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Re: [ontolog-forum] Foundation ontology, CYC, and Mapping

To: "[ontolog-forum]" <ontolog-forum@xxxxxxxxxxxxxxxx>
From: Mike Bergman <mike@xxxxxxxxxxxxx>
Date: Wed, 17 Feb 2010 20:44:23 -0600
Message-id: <4B7CA987.5060700@xxxxxxxxxxxxx>
Hi Patrick,    (01)

On 2/17/2010 8:09 PM, Patrick Cassidy wrote:
> John,
>     I tend to prefer action to talk, so your suggestion is certainly welcome.
> I do have a few questions:
> [JFS]>  >  Before getting to the details of your notes, I'd like to clarify
> the
>> term FO, which Pat introduced for a Foundation Ontology.  I have no
>> objection to using the term FO, but I would apply it to the totality
>> of the theories (or microtheories) in an OOR.  The Cyc example of an
>> upper ontology with many specialized microtheories would be an example.
>> However, I would broaden the idea to support multiple theories at the
>> upper levels, which might be incompatible.  For example, Matthew,
>> Chris P, and Pat H have strongly supported a 4D ontology for the upper
>> levels, but many other people prefer to use a 3D upper level.  For
>> many of the lower level microtheories, the differences between a 3D
>> vs 4D foundation are irrelevant.
>     Do you envision this particular version of an oor as one in which all of
> the ontologies are related to each other by subsumption from some "BaseKB"
> as in CYC?  Or would you include ontologies that do not have their relations
> to the base starting ontology fully specified?  Your later comment: "[JS]>
> Yes.  That is why I would prefer to use the name Foundation Ontology
>   for the full hierarchy of all the theories in the OOR." Suggests the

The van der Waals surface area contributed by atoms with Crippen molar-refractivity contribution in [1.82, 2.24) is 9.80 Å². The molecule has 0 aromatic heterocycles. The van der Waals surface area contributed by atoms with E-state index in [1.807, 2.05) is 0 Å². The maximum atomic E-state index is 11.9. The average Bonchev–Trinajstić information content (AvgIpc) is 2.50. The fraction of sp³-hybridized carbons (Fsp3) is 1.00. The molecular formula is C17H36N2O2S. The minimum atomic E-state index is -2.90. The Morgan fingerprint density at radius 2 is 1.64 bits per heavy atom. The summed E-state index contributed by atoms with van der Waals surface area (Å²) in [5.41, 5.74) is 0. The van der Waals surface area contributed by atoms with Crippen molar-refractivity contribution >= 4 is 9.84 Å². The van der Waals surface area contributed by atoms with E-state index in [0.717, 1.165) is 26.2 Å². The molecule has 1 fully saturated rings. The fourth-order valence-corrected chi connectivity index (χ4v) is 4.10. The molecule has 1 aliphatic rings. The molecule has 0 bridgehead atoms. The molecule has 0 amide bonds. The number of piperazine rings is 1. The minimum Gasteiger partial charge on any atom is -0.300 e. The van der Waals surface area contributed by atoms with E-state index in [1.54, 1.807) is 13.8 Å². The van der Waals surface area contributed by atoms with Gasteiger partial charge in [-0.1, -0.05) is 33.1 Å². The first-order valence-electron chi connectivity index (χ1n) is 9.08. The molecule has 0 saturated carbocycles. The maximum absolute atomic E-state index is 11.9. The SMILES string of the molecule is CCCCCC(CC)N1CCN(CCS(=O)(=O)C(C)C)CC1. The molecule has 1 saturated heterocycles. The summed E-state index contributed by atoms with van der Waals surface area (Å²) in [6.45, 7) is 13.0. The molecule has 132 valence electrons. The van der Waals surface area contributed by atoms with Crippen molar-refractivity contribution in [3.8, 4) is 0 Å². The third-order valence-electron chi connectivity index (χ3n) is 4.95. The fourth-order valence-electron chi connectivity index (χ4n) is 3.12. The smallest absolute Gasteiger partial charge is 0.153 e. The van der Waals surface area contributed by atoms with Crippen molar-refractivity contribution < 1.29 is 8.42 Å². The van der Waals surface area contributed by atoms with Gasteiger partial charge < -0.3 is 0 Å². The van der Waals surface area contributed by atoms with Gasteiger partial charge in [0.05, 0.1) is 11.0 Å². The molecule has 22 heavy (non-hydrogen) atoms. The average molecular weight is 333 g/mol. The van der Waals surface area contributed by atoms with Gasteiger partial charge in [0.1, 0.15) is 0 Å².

> former.
> [JFS]>  >
>>    2. Therefore, I recommend that we adopt the OpenCyc terms together
>>       with the axioms available in OpenCyc as a "starter set" for
>>       developing the Foundation Ontology.
>    Did you have any particular version of OpenCyc in mind?  I have been using
> the v0.78 OWL version, but even that has 25,000 terms in it (later versions
> have over 200,000 terms).  About half the terms in my current COSMO (3400
> out of 7500) have pointers to similar terms in the OpenCyc.  The Umbel
> project (http://umbel.org/) extracted 20,000 out of the 200,000+ terms in
> OpenCyc to use as subject headings to help disambiguate web pages.  Would
> that be a better place to start than the full OpenCyc?  (The Umbel files are
> in N3 format - anyone know of a converter to OWL?).    (02)

N3 is merely a serialization, which we also have in other formats 
(e.g., RDF/XML). The current UMBEL version is in OWL Full; the 
next version (hopefully coming out *very* soon, will be in OWL 2 
DL). BTW, we and the Cycorp folks have been watching this 
discussion with some interest. :)    (03)

Though a bit dated, here is our view of UMBEL "in the middle" [1].    (04)

Mike    (05)

; also http://www.mkbergman.com/category/umbel/    (06)

> [JFS]>
>>    3. But we would also welcome and encourage anybody with different
>>       preferences to contribute more terms and theories to the FO.
> Do you anticipate including alternative representations of the same
> entities, with translations?
> I will provide an example:
> In CYC, attributes are generally represented as object-with-attribute rather
> than as attributes per se.  For example the concept "angry" is a kind of
> person:
>      <owl:Class rdf:ID="Angry">
>          <rdfs:comment>A specialization of #$IntelligentAgent. Each
>              instance is an agent in the emotional state of being angry.